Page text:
World Largest Glass Bridge Reopens after Major Overhaul

Doug Williams
Zhangjiajie National Forest Park
Zhangjiajie National Forest Park

Soon after the world’s largest glass bridge was open in China, tourists flocked for that extra rush of adrenaline by walking on the glass bridge that hangs over China’s famous canyon. However, the excitement and thrill did not last long as the organizers struggled to cope with the influx of tourists coming in from all over the world.

The one of a kind bridge in China’s Hunan province is now set to reopen for China’s Golden Week holiday in October; the bridge stayed closed for over a month as it was undergoing major safety overhauls.

The bridge hangs over the breath-taking Grand Canyon in Zhangjiajie, which is a UNESCO’s world heritage site. The authorities made the decision to temporarily close the bridge to tourists soon after it was officially opened on August 20.

Tourists that flocked to the Hunan province for a walk over the bridge overwhelming the authorities who struggled to cope with the large number of people.

The management committee of the bridge has now issued a detailed statement informing the tourists about the new system. The visitors will now be able to visit the bridge by using special ID cards on the machines installed at the entrance. The ID cards will be issued to individual visitors at the ticket office for both onsite purchasers and for those who will book tickets from the official website.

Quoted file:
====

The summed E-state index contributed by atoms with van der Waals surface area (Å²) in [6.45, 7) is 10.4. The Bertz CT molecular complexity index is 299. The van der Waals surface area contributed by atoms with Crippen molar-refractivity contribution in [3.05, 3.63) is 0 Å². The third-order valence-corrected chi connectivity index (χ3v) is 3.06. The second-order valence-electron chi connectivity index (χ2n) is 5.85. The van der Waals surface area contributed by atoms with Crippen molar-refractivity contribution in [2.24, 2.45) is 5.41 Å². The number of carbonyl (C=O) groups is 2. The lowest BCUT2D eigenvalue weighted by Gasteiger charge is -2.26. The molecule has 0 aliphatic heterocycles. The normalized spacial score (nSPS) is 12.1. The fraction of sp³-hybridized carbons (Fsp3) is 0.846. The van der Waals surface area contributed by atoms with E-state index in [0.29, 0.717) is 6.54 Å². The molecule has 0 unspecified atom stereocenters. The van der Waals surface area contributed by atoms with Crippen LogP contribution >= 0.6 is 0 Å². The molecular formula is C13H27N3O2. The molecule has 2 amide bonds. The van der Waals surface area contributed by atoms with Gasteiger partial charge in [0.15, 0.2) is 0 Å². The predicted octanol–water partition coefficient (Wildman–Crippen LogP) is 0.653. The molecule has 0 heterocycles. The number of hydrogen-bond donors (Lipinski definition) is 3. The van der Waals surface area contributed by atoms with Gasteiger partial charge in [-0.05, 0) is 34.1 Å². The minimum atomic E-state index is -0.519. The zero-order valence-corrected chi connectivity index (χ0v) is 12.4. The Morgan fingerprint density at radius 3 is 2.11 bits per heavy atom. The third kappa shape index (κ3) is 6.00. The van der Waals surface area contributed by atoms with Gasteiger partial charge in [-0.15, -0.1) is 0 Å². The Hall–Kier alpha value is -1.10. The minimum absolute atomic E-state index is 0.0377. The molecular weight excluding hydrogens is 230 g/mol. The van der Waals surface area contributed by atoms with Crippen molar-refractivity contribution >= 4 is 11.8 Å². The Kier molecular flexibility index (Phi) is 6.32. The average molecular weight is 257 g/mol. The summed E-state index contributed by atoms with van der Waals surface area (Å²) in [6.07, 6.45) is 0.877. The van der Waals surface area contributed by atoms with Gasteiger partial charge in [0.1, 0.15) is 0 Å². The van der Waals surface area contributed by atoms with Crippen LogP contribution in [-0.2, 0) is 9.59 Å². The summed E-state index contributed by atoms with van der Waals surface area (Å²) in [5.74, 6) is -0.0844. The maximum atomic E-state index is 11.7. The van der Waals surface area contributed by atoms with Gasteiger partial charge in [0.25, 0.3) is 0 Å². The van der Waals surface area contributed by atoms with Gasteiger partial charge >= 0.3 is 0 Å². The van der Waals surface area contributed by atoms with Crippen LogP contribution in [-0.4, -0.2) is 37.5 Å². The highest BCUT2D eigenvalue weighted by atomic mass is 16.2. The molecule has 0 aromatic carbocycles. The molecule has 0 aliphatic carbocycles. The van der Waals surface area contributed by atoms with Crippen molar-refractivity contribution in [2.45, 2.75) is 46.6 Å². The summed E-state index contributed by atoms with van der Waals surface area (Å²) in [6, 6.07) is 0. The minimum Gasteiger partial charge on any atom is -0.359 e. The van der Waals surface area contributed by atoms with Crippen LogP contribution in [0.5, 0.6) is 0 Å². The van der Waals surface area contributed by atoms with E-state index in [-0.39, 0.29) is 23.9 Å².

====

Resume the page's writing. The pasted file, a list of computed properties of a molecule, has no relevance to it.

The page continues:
The glass bridge is 430 meters long, approximately six meters wide and is paved with 99 panes of transparent glass in three solid layers. The bridge hangs over the Grand Canyon at the height of 300 meters, which is a long way down, especially if you consider that the pavement is all glass so it feels like you’re going to be falling at any time.

When the Bridge was opened in August, the authorities were expecting no more than a couple thousand visitors a day. However, the staff and facilities on site were inadequate to meet the 8,000 visitors per day.

The news of the glass bridge spread like a wild fire, and people flocked to Hunan in their thousands creating a demand twice the maximum manageable limit.

The authorities then had to shut the site to install additional security measures, car parks and other amenities for the tourists to meet the international safety standards.

During the revamping of the bridge, authorities had installed a number of intelligent monitoring systems to manage and control the influx of the tourists at the various entrances and exits of the bridge. There is now a free shuttle bus service available for the visitors to take them to the site from various drop-off points.


fmssolution is one of the authors writing for Outdoor Revival